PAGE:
Fertiliser price pressure is building

Fertiliser price pressure is building
23rd Sep 2011


With merchant's holidays over and autumn drilling underway, the fertiliser season is gearing up for quarter four, the last big tranche of business before Christmas, writes The Farmers Weekly commentator, Roger Chesher.

Although trading is quiet at present, there are signs of activity as farmers move to grab domestic ammonium nitrate at £347/t before the end of the month. GrowHow has already signalled increased prices for October (£352/t) and November (£357/t).

These price rises are underpinned by the continuing strong demand for nitrogen, mainly urea, throughout the world. When set against a weak supply situation, this means prices will rise - AN prices in France rose more than €20/t last week.

Indeed, at $550/t fob, urea is close to its high point of the year (last June) but a weaker pound will push new cargoes above £400/t on farm.

Urea coming out of store, or arriving at previously lower purchase prices, can be had under £400/t, and likewise imported AN at £320-330/t. Tonnages at these prices are finite and prospects for cheaper supplies before Christmas are grim. International forecasts place urea as high as $600/t fob in this period.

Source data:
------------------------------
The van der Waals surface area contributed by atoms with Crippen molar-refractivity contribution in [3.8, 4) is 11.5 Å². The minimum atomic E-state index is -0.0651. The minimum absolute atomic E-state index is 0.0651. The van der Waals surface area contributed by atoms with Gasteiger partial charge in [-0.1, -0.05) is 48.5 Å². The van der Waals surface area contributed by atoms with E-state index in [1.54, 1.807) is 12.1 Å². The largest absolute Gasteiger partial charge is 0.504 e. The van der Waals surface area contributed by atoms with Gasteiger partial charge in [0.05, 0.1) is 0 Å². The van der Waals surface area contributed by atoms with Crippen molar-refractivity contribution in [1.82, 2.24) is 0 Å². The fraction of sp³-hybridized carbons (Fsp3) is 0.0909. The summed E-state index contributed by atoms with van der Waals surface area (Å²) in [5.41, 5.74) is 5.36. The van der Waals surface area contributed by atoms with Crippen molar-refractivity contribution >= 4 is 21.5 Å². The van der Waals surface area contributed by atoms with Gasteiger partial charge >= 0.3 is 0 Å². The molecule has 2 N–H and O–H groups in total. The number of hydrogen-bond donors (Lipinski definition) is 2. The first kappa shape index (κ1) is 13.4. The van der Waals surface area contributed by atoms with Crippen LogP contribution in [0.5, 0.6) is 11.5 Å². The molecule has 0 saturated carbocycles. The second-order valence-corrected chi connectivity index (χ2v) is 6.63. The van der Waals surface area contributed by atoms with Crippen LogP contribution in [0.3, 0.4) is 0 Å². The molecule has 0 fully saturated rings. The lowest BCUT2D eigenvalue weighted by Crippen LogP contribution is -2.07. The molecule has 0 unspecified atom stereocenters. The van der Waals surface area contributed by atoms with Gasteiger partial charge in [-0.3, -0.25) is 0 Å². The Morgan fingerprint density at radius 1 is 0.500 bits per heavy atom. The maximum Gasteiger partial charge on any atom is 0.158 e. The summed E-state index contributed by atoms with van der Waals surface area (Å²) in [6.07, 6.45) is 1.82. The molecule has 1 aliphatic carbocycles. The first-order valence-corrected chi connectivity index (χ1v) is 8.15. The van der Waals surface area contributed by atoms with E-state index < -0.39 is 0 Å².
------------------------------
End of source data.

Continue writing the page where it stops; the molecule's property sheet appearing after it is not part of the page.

On a more positive note, forecasts for the second quarter of 2012 indicate a significant falling off in price, fine for those purchasing new season nitrogen, but by the time the boats turn up it could be too late for spring top dressing.

Thus we could see quite a flurry of market activity next week before price rises bite, and through into October and November.

Interestingly, there are few, if any, reports of increases in compound fertiliser prices. These could be imminent as quarter four increases for potash and sulphur are on the cards. Potash is set to rise by €20/t and ammonium sulphate (21N:60SO3) by €15-20/t. Such rises are unlikely to trigger a spending spree in the compound sector, other than for oilseed fertiliser, as grass producers have little storage space with clamps full of silage and barns loaded with winter feed.

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